How to test & replace battery on Volkswagen Touareg

Maintenance Interval 1 Year or 20,000 Miles (30,000 Kilometers)
Estimated Dealer Cost $600
Estimated Independent Mechanic Cost $450
Estimated DIY Cost $300
Repair Time 0.75 hours
DIY Difficulty Easy

A car battery has several simple, yet important tasks. It accumulates electrical energy created by the alternator while the engine is running. When the car is turned off, electricity stored in the battery powers all systems that still need to run and provides power for starting the engine. Because modern batteries are very reliable, we often don’t think about our car battery until we experience an issue. In most cases, car batteries last anywhere from 2 to 4 years. However, factors like your driving habits and the environment you’re in will impact the lifespan.

Volkswagen recommends testing your battery every 20,000 miles or 2 years. Unlike most cars, the battery is not located under the hood. As a result, you’ll find that most auto parts stores will not replace the battery for you for free. So, you’ll either have to go to the stealership, an independent mechanic, or do-it-yourself, which we recommend.

To replace your battery, check out this helpful tutorial above from the YouTube channel, The Battery Shop. While the video is for a Porsche Cayenne, the steps are identical on the Touareg. Detailed battery testing and replacement instructions can be found below.

Find a Recommended Mechanic
Torque Specs & Fluid Capacities:

Seat bolts: 37 ft-lbs (apply medium strength thread locker as well)

Step-by-Step Instructions:

Step 1: Test your battery.

  • Start by testing your battery. You can do this by taking your car to your nearest auto parts store.
  • To test the battery yourself, purchase a simple battery tester such as this one.
  • Open vehicle’s hood, then locate the remote battery terminals on the driver’s side under a plastic cover.
  • Remove the plastic battery terminal cover and attached the battery tester.
  • Run through the battery tester’s battery and crank tests. Here is a helpful video from Scotty Kilmer.

Step 2: If your battery is bad, start by gaining access to your battery.

  • The battery is located under the driver’s seat; start by moving the driver’s seat all the way forward.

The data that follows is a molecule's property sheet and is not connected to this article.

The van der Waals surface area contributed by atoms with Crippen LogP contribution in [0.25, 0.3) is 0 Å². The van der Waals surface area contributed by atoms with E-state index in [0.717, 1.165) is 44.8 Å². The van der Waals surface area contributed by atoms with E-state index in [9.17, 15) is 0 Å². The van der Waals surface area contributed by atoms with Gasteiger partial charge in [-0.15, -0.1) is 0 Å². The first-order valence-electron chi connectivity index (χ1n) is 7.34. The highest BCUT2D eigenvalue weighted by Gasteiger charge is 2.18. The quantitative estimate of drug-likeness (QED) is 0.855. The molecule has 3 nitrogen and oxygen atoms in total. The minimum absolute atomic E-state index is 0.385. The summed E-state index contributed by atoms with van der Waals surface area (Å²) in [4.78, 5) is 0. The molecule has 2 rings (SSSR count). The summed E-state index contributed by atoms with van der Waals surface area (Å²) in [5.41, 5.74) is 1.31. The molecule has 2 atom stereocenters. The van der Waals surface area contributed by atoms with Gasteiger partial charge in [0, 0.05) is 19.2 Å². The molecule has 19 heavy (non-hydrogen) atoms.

• Access the driver seat’s rear seat rails and remove the middle plastic trim pieces on each seat rail using a flat head screwdriver.
  • Next, remove the remaining plastic trim pieces on each seat rail by simply sliding them away from the seat and towards the rear of the car.
  • Lift up the carpet around the driver seat’s rear seat rails to access the battery compartment clips. Release these clips using a flat head screwdriver.
  • Now, move the driver seat as far back as possible.
  • At the base of the driver seat, you will see a carpeted panel. Stick your fingers from underneath and pull the panel out. This will allow you to move it out of the way for the next step.
  • Remove the two plastic panels at the base of the seat, which will expose two 10mm triple square bolts; remove these two bolts.
  • Move the seat forward slightly, then tilt the driver seat back; this will fully expose the battery area.

Step 3: Remove the battery.

  • Remove the remaining battery cover clips and the T25 screw for the A/C vent.
  • Then remove the battery cover completely, which will expose the battery.
  • Remove the two battery brackets using a 10mm socket with an extension; there is a bracket on the front left corner and another on the left side of the battery in the middle.
  • Loosen the two battery terminal connectors using a 10mm socket.
  • Slide the battery back slightly and lift it out.

Step 4: Insert your new battery and reinstall everything.

  • Insert your new battery and repeat these instructions in reverse.
  • Just hand tighten the battery terminals and battery bracket bolts.
  • Re-install the battery cover and plastic trim pieces.
  • When fastening the 10mm triple square seat bolts, apply medium strength thread locker and torque them to 37 ft-lbs with a torque wrench.
  • Save your old battery to recycle at your nearest auto parts store.
  • Clean up your work area and put away all your tools.
  • You’re all done!

4 comments on “How to test & replace battery on Volkswagen Touareg

  1. Mary C Mckeever says:

    We are in our 70’s and probably could have had a parts store replace the battery until we found out where it’s located. We have a 2015 VW Touareg and your description of how to replace the batter would be impossible for us to do. I saw the price for dealership vs independent and wondered which you would recommend??

    • A good independent mechanic will save you money and do just as good of a job. However, if you’re unsure if a mechanic is good or not, you could just visit the dealership. Hope this helps!

  2. Your Touareg has a battery monitor. Although not 100% imperative to code a new battery, you will enjoy a longer usable battery life and proper charging profile if you do code in the new battery. The system logs battery age, internal resistance, capacity, etc and forms a charging profile based on that. If you throw in a new battery, it will think the old battery is still in place and charge based on that profile and not a new one.

    • Which is actually huge problem, and will result in your new battery being dead in no time. Figururing out how to recode for the new battery is imperative. (I now have a dead battery as a result.)

Add a Comment

Your email address will not be published. Required fields are marked *